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Toronto’s average home price set another record in January, nearing $1.3-million and marking the sharpest monthly price increase since the region’s previous real estate boom in 2017. But the local real estate board expects price growth to slow this year as the Bank of Canada gets set to hike interest rates and raise the cost of borrowing.

Last month’s seasonally adjusted price of $1,290,297 was 7 per cent higher than in December, the biggest monthly jump since the 8-per-cent gain of February, 2017, during the region’s last real estate boom, according to the Toronto Regional Real Estate Board or TRREB.

January’s price is 29 per cent higher than the same month last year when homebuying kicked into a higher gear and started pushing the typical home price in the city of Toronto and its surrounding areas of Durham, York and Peel above $1-million.

The typical home price in Durham, to the east of the city, jumped 45 per cent year-over-year to $1,056,300 in January, according to the board’s adjusted home price index. In York, to the north of the city, the home price index spiked 38 per cent to $1,409,500 and in Peel, which is northwest of the city, the home price index was up 38 per cent to $1,196,500. Home prices in the suburbs are nearing the same level as prices in the city of Toronto. (Home price indexes are an industry measure of prices that adjust for higher-priced properties.)

But the real estate board predicts home prices will not continue to rise at the same pace, especially as more buyers are getting priced out of the market. “There will be a bit of a ceiling on affordability – not only rising prices, but also higher borrowing costs over time,” the board’s chief market analyst Jason Mercer said on a call with reporters.

If interest rates rise, the board said that means some prospective homebuyers will put their purchases on hold. As well, the pool of buyers will likely be smaller because of record resales during the first two years of the pandemic. And homeowners are reluctant to put their homes up for sale because they are nervous they will not be able to find another place to live with prices soaring.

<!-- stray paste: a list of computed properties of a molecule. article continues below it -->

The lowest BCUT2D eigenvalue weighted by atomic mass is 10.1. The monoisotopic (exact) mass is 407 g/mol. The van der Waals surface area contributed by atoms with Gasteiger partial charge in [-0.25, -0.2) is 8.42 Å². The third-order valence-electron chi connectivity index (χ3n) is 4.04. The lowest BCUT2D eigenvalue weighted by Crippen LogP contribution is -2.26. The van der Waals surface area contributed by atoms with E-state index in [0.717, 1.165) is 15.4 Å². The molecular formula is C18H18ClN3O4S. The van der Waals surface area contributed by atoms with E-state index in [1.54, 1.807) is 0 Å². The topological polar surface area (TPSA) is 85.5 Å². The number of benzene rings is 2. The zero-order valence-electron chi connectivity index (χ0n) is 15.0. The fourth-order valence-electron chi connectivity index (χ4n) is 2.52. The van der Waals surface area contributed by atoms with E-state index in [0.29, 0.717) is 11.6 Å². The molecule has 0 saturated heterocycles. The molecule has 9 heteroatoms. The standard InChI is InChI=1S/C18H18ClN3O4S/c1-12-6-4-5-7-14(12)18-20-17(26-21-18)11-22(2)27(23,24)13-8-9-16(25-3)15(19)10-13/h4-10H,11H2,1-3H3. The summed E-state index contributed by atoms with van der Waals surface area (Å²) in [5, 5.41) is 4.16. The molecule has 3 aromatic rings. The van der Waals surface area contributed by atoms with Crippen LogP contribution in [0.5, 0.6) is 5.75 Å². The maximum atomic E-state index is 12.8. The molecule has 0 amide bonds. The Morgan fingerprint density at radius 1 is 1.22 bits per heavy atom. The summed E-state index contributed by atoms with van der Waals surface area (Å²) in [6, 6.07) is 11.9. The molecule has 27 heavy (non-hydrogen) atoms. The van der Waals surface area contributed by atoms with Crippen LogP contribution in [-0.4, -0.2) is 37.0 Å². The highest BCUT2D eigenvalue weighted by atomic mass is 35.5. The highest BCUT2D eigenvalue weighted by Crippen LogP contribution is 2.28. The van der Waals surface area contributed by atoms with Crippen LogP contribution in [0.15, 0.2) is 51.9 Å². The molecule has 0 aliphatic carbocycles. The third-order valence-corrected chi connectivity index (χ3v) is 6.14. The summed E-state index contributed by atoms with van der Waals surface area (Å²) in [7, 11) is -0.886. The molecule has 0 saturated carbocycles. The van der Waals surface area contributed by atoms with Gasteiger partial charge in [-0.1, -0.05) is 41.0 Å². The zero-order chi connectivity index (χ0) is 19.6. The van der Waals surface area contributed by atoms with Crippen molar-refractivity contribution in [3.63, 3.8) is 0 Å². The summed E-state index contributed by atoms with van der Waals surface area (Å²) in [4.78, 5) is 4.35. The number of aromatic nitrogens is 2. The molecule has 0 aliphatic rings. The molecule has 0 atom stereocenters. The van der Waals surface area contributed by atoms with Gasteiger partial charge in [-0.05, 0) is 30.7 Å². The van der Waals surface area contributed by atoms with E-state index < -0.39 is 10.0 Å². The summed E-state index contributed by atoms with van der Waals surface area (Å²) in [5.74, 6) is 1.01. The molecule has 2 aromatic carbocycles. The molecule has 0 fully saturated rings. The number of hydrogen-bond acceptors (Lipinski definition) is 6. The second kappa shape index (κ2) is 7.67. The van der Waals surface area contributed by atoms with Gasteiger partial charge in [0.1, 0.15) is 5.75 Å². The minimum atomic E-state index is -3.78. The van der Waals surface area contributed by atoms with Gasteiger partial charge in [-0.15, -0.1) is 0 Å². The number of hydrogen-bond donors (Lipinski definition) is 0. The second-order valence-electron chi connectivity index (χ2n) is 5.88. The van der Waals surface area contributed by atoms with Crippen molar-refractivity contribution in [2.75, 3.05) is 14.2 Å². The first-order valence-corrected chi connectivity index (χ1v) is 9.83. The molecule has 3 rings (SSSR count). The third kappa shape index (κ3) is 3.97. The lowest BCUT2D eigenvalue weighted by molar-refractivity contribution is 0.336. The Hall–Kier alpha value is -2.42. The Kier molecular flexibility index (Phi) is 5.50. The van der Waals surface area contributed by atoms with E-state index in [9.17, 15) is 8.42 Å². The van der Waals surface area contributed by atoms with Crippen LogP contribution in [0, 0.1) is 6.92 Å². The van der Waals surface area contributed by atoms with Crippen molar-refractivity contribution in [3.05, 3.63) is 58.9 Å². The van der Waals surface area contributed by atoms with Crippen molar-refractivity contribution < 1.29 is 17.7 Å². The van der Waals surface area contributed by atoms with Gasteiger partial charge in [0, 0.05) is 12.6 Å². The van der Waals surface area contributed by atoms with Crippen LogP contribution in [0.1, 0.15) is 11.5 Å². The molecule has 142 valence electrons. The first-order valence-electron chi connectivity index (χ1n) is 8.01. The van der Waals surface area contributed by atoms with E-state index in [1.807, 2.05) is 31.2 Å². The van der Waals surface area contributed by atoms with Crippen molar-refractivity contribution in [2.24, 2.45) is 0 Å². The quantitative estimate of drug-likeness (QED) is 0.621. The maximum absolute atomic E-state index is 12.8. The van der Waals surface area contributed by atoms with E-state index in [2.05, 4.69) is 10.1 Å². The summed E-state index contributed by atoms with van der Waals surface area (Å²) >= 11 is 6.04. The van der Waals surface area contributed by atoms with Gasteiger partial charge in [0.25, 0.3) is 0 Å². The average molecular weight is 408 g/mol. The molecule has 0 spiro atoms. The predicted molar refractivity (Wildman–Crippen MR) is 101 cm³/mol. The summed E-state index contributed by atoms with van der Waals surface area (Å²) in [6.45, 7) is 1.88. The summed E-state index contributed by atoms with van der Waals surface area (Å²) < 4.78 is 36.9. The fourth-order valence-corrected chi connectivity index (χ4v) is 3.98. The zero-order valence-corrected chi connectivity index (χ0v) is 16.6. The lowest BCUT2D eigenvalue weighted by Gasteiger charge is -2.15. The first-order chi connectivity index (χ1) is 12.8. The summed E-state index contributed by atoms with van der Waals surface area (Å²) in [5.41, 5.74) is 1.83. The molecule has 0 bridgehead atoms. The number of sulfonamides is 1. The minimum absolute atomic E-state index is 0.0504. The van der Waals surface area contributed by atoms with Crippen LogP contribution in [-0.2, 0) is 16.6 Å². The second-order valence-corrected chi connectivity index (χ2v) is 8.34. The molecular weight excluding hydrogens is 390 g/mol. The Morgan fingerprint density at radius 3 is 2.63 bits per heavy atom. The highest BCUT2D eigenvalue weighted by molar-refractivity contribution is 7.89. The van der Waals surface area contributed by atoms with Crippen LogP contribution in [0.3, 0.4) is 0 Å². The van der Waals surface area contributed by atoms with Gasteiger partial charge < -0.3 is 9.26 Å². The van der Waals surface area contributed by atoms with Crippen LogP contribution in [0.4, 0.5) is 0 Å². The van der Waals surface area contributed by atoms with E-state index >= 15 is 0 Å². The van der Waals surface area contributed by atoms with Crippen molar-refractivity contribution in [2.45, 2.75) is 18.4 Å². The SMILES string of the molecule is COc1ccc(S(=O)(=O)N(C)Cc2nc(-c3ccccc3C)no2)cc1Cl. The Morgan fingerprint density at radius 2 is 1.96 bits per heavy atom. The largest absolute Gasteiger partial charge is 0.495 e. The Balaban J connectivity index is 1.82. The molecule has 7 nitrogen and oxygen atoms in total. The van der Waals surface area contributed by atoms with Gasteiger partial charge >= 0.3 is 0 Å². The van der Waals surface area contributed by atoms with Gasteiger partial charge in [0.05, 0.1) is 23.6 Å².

“You can’t buy what’s not available for sale,” Mr. Mercer said. “It is possible we could see month-over-month dips in average selling prices throughout the year,” he added.

TRREB forecast yesterday this year’s average selling price to reach $1,225,000, about 12 per cent higher than last year but lower than January’s level. The board predicts resales of about 110,000 this year, which is 10 per cent lower than in 2021.

In January, new listings fell 16 per cent year-over-year and resales were down 18 per cent over the same period.

According to a poll that looked at buyer intentions, detached houses in the suburbs remain the most popular type of property. The poll, conducted for TRREB by Ipsos, showed that a higher share of would-be buyers plan to focus on condos, which are generally cheaper than houses.

The poll also found that over all, the share of first-time homebuyers will likely decline, which mirrors what has been occurring across the country as homes become more unaffordable. However, that may be offset by the number of new permanent residents who indicated that they intend to buy and at a higher price point.

As for new listings, the Ipsos poll found that fewer homeowners intend to put their homes up for sale. “There still exists a vicious circle where homeowners will decide not to list because they fear they will not be able to find another home that meets their needs,” said the TRREB-Ipsos report.

The near-zero interest rates, lack of properties for sale and desire to own larger properties has driven most of the resales and prices during the pandemic’s real estate boom.

Although interest rates are expected to increase this year, borrowers have had to prove they can make their mortgage payments at an interest rate of 5.25 per cent under federal rules. TRREB said this could “mitigate the impact” of higher mortgage rates.

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